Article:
A-Z Canine Training would like to extend best wishes to everyone for a Merry Christmas and a Healthy and Happy New Year!
It can be a thrilling and exciting experience to own a puppy. One of the problems that can occur with a puppy is biting and chewing. At this stage, all is new to a puppy including their sensory and surroundings. If left unsupervised, they can run into a bit of mischief. However, with proper puppy training as early as at eight weeks, one can start to build a good foundation for the dog’s later years.
Biting is a normal problem that puppies tend to do since they are teething. Anything as soft as a hand going into a puppy’s mouth, is joy to a puppy but pain to the owner. Also, chewing such things as furniture, walls, carpet and any other inappropriate items could not only be damaging to the household but harmful for the puppy’s health.
It is always good idea to have the puppy supervised and socialized as being part of the family. One choice is to have an enclosed area where the puppy can be contained and controlled with direct supervision. The puppy should have safe toys in this area but again always being watched for any problems.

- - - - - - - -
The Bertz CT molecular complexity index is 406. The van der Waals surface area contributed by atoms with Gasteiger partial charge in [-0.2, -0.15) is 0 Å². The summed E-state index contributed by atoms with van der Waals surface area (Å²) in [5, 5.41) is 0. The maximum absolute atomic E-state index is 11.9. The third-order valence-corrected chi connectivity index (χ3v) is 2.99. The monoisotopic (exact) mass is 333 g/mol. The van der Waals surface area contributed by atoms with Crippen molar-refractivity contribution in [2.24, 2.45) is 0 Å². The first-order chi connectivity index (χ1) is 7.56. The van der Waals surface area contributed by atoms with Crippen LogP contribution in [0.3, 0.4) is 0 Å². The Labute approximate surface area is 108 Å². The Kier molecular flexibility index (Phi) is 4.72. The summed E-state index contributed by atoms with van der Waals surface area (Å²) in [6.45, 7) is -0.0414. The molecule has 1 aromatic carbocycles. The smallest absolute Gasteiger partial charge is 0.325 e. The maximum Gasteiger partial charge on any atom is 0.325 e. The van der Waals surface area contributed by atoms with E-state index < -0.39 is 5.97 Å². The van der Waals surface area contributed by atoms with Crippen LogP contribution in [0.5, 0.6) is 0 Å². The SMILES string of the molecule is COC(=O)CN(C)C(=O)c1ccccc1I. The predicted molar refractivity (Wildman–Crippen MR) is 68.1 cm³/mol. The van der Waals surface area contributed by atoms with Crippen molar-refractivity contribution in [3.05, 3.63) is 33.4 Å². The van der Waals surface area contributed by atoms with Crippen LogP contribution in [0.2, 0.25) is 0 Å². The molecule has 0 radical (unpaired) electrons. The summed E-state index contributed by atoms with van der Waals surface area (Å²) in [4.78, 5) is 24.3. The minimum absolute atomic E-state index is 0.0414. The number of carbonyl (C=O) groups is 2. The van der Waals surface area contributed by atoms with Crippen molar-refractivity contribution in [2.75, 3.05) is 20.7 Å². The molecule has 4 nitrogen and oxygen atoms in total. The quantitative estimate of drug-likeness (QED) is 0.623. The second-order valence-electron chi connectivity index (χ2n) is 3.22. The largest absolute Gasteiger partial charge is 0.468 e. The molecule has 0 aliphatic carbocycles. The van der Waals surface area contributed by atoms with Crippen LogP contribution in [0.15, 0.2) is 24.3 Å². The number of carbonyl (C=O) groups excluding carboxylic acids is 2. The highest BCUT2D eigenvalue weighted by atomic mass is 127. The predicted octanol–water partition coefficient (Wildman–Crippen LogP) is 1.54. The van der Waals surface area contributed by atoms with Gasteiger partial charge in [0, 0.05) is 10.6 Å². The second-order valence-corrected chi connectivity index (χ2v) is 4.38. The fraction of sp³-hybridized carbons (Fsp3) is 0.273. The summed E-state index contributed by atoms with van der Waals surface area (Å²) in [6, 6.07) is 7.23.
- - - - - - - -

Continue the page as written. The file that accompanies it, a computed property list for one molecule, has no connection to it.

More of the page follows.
Another method to use to avoid the puppy chewing or biting is to replace it with a chew toy. For example, if the puppy chews on a leash while taking it out for a walk, with proper training, one could replace that habit by giving it a chew toy instead. This will take time, patience and consistency for the puppy to realize that the toy is fine to chew on rather than the leash. This can be applied to any other inappropriate chewing or biting that the puppy is doing. Also, having a chew toy ready is always a good idea especially when the puppy is about to bite your hand.
Providing a positive and motivational reinforcement approach to a daily puppy training obedience routine will help modify this behavior problem.
A typical question we get asked is: “Why is it that when I try to call Homer, he only comes back to me when he feels like it?”
The scenario could be at a dog park where Homer, distracted with other dogs, is being called repetitively by his owner: “HOMER come here, I said, HOMER, HOMER will you come here right now!” Eventually, the owner ends up chasing or playing a form of tag with Homer.